What is at stake in Lacan's cautious appraisal of the Wolf Man's hallucination, and perhaps the reason for his uncharacteristic theoretical caution here, is precisely the wider implications of his theory of psychosis for his theory of the interrelation of the Symbolic and the Real. We see Lacan inching here towards a recognition, made more explicit elsewhere, that the Symbolic--presupposed, as we saw in Chapter 1, even in the predominantly Imaginary domain of egoic identification--is the necessary background of a certain theory of signification for even those psychic processes most associated with the Real of mental disintegration. As quoted above, Lacan needs to insist on the 'history' of the subject's relation to the Symbolic as such, we are enjoined to suppose that such a history is irrevocable, even as he distinguishes between the 'levels' of such a history in neurotic or psychotic structures. To do otherwise would be to render his account of Oedipal development and the subsequent generalisation of the Imaginary/Symbolic relation incoherent; as we have seen, the narcissistic appropriation of the image of the other is theoretically impossible without the minimal co-ordinates of a pre-Oedipal symbolic mapping, made concrete in Lacan's reflections in his fifth seminar on the importance of the parents' verbal encouragement of the baby's narcissistic jubilation in the face of her mirror image. The isolated co-ordinates of a proto-Symbolic ensure that the image of Imaginary narcissism succeeds in interpolating the nascent subject.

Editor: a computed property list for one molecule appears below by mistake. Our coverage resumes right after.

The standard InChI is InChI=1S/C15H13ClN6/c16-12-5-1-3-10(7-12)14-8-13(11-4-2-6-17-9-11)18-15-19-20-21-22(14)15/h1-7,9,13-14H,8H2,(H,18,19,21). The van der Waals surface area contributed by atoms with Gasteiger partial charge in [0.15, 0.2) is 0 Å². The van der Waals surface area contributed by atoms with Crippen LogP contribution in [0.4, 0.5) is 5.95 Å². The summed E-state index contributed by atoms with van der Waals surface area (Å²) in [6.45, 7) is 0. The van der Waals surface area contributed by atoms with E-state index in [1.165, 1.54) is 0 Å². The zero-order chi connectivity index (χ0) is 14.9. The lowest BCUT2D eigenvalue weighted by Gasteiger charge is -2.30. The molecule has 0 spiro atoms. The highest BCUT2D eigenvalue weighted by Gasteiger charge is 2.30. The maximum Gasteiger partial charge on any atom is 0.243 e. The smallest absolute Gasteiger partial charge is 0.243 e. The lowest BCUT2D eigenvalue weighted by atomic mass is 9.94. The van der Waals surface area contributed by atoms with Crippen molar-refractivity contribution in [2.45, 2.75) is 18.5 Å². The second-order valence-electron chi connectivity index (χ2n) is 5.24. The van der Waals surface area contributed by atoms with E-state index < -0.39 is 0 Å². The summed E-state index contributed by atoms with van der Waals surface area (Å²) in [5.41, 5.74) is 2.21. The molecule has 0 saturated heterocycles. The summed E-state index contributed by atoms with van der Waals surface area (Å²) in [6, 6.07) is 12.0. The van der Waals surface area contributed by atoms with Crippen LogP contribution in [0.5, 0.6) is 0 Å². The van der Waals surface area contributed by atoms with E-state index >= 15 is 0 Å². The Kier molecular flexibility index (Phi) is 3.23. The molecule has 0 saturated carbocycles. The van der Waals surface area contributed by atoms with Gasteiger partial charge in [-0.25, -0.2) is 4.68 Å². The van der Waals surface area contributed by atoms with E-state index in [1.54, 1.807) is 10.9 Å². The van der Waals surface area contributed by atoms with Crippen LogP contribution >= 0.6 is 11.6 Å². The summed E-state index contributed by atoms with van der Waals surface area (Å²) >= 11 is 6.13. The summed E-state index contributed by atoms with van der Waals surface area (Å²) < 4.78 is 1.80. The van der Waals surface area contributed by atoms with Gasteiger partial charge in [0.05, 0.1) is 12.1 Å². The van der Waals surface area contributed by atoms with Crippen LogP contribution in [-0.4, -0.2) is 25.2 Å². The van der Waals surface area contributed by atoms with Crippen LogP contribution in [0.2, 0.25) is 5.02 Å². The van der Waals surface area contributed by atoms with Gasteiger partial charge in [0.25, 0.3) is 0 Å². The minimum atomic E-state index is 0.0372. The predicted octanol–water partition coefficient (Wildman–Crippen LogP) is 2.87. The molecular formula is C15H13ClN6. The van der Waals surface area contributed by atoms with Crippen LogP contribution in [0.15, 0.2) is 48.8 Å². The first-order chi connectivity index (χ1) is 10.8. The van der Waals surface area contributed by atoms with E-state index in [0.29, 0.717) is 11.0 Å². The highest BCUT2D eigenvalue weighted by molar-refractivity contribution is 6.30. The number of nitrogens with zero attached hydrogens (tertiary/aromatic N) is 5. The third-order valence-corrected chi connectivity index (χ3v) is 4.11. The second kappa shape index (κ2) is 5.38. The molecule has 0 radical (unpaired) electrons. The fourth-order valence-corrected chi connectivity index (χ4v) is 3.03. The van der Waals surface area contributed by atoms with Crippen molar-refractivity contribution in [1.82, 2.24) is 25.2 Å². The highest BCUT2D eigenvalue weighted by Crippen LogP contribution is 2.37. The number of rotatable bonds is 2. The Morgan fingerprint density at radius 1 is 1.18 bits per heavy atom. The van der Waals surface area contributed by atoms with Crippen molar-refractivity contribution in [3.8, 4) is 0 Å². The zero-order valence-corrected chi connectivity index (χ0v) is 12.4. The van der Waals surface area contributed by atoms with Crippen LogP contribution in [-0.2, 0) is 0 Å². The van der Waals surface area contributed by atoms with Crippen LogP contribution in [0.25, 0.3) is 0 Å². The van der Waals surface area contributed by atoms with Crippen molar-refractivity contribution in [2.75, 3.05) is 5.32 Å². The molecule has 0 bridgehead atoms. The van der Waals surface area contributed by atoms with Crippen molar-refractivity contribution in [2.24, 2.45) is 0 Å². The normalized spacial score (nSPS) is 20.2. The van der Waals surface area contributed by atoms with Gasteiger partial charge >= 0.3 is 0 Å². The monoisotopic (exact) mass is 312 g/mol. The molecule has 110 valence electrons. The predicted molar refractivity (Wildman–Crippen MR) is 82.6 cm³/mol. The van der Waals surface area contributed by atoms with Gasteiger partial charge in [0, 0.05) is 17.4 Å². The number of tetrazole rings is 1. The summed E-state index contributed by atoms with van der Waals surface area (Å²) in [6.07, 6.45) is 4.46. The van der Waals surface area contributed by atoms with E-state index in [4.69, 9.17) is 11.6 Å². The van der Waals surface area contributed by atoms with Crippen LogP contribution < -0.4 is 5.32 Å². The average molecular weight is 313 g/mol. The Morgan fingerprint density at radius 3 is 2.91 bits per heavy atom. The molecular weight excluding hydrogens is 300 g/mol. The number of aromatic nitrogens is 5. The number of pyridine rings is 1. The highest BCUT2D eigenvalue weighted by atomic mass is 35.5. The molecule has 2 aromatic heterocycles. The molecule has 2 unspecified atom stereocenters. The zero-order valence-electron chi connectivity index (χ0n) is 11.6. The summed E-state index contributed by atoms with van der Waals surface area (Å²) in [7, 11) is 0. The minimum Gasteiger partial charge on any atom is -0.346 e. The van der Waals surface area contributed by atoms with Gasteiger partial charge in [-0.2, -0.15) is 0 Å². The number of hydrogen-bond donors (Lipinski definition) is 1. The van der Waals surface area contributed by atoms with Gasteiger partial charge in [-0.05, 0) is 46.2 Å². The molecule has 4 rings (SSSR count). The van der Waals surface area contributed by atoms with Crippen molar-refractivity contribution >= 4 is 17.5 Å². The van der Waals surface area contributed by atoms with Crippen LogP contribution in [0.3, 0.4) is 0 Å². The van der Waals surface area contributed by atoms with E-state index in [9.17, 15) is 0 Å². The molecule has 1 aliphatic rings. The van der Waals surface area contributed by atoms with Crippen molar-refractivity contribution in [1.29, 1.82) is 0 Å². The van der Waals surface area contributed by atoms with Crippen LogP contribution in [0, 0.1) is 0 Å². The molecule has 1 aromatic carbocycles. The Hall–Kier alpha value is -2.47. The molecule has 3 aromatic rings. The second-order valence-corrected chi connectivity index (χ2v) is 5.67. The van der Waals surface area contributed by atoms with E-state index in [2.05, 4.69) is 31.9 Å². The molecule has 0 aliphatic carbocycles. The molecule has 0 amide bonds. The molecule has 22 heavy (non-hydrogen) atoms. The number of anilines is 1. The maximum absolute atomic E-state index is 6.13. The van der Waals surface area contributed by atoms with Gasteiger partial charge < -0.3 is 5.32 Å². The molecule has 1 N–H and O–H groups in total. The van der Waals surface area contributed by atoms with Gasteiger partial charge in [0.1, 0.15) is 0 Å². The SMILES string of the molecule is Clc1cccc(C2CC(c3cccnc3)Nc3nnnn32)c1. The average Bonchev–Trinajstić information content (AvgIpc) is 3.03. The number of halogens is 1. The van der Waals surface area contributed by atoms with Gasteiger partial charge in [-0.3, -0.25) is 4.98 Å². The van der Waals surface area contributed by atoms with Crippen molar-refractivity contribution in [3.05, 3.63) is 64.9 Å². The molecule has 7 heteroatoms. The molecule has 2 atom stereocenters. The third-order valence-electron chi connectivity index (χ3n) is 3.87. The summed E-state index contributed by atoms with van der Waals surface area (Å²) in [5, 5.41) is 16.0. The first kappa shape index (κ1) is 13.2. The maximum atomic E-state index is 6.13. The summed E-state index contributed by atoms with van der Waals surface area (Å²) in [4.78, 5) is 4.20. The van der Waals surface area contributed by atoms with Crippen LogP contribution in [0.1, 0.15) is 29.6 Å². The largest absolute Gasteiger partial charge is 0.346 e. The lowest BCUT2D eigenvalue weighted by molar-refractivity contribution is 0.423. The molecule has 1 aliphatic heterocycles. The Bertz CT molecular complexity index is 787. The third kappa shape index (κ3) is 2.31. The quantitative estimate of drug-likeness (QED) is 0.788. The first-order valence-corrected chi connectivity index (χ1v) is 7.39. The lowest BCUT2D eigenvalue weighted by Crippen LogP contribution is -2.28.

This relation between the Real of the Wolf Man's hallucination and the Symbolically-enabled Imaginary identification of the ego is made explicit by Lacan soon after the reflections quoted above. Discussing the nascent ego, Lacan remarks that 'one's relationship to the ego is fundamentally ambiguous, one's assumption of the ego is always revocable. In the psychotic subject on the other hand certain elementary phenomena ... show us the subject completely identified with his ego, with which he speaks, or with the ego assumed entirely along instrumental lines'. (16) Here, the implicit importance of Lacan's insistence on the importance of the 'symbolic history' becomes explicit, but only if we recognise that the aspect of the symbolic Lacan is invoking here is not that of the integrated, post-Oedipal relationality of signification, what Lacan refers to here as 'full speech', but those problematically isolated and insistent signifiers dispersed among the movements of primary narcissism. Here, we come to recognise that, far from the Symbolic being radically foreclosed or revoked by the phenomena of psychosis, the rejection of the paternal signifier makes operative and primary those Real aspects of signification--which is to say, signifiers torn away from the negative constitution of meaningful communication and tied to the aggressive movements of primary identification--that, as we shall see, must be presupposed, if kept at bay, for any signification to be operative for the subject. As Lacan says, 'it's as if a third party, his lining, were speaking and commenting on his activity'. (17) This mysterious 'lining', I propose, is nothing but the Symbolically mandated split caused by the necessity of the identification with the image of the other, an image that is finally inseparable from the isolated, opaque signifiers that support its operation. (18)